In the next passage we will see how a Jungian analyst interprets the spiritual experience of the Christ Being in the Sun as a projection of "regressed libido" energy. Meier says that Robert Mayer's development of the law of conservation of energy was due to an archetypal image, the very kind of images which Jung himself in his later life came to understand were actual spiritual beings. Here we may see clearly how the very attitudes of the materialistic scientists create the very reality they purport to perceive. In Thomas Kuhn's terminology, they are blinded by their own paradigm.
[page 32] As usually happens in such cases , the image activated by the regression of the libido had a fascinating effect upon Mayer. It appeared to him in projected form in the heavens; he was fascinated by the sun as a center of energy. Whenever a fascination of this kinds occurs, we take it that a primordial image, or — in Jung's terminology — an archetypal image, is at work. Once such an image has been activated, it will obtrude itself upon the conscious mind with elemental power.
Like Jung had to do with his ideas to get them accepted by the scientific establishment, Robert Mayer had to fashion his spiritual insights into the accepted terminology of his time.
[page 33] There is no doubt that these studies and the new wording of his paper, which was more adequate to the level of knowledge in physics at that period, represented a tremendous achievement in terms of Mayer's work on himself. To a considerable extent he had succeeded in objectivizing the original, largely subjective content of his idea and had transformed it in such a way that it constitutes a universally valid truth. It is, in fact, nothing less that the First Law of Thermodynamics. Not only did he give the world a great new idea, which secured his fame alike as a genius and an enricher of civilization; he had also, at the same time, redeemed his own soul.
The story of Mayer's primordial image leads Meier to give us a succinct definition of a symbol. A symbol is "an image of a psychological state of affairs which could not be better or more completely expressed in any other way than by this precise image." One such symbol for me is what I call the Soul Captain. This unconscious part of our psyche leads us on paths that we follow willingly, but drags us on paths that we resist following. On page 39, Meier says, "it seems as if the unconscious behaves well when we are friendly towards it." In other words, when we allow ourselves to be led by our Soul Captain, we are being friendly to it, and it leads us without any problems; if not, the Soul Captain drags us against our will, not a friendly act. Subjectively we perceive such times as if all the forces of the universe were conspiring to make us do something we don't wish to do or to prevent us from doing something we wish to do. If we were to suddenly change our "wishes," we would immediately experience relief and unleash enormous energies to the completion of the activity we sought so hard to avoid. I often think of giving "Want Development Seminars" to teach people how much energy they can release in their lives simply by changing the things they want to do to make them align with what they are already doing in their lives.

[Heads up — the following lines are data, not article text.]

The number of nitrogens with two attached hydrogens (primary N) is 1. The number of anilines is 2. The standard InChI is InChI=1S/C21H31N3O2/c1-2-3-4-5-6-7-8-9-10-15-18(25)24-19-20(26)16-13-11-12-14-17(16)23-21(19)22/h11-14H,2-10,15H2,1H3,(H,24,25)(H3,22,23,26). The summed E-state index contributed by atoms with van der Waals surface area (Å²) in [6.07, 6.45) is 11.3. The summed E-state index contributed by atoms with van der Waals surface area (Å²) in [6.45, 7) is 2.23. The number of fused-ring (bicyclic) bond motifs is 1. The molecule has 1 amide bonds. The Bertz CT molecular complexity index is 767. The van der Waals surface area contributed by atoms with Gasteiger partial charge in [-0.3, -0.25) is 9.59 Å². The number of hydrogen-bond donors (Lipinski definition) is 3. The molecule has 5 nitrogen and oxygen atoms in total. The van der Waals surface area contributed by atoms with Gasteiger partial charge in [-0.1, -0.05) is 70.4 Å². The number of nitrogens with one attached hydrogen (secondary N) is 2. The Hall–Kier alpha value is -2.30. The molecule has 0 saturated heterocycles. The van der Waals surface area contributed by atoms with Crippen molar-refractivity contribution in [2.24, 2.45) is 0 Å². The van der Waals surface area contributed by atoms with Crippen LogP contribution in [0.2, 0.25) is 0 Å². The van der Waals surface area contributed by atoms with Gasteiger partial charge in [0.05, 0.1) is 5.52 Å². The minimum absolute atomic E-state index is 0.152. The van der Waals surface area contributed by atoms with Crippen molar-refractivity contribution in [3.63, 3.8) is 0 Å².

I had an object lesson in this process in December 1999 when a long planned trip got cancelled at the last moment. I had just read the following passage by Meier a week before.
[page 62, 63] The proverbial expression Un Romain retournerait ("A Roman would turn back.") has a psychological meaning. It implies that anyone who leaves his house intent on some specific project and then stumbles over the threshold must have inner resistances against the plan he has in mind and would be better advised to return home and sleep once more upon his project.
On the night before we were to set out on a Christmas trip to northern Michigan, a friend called to tell us that his wife had been hospitalized due to chest pains and he didn't know for sure if she would be home by the next day when we were due to arrive at their place. So far the tests on her heart showed it okay, he related to me, but they were running more tests. She might be released tomorrow, he just didn't know yet. I got her phone number at the hospital and told him we were coming anyway. Del thought it better we not stay with them, and I suggested we wait and see. In the back of mind, I was thinking about the old proverb above. I looked it up and found right below the proverb a passage from "Seneca" whose last line was strikingly similar to Matherne's Rule #28: "The Soul Captain leads the willing and drags the unwilling."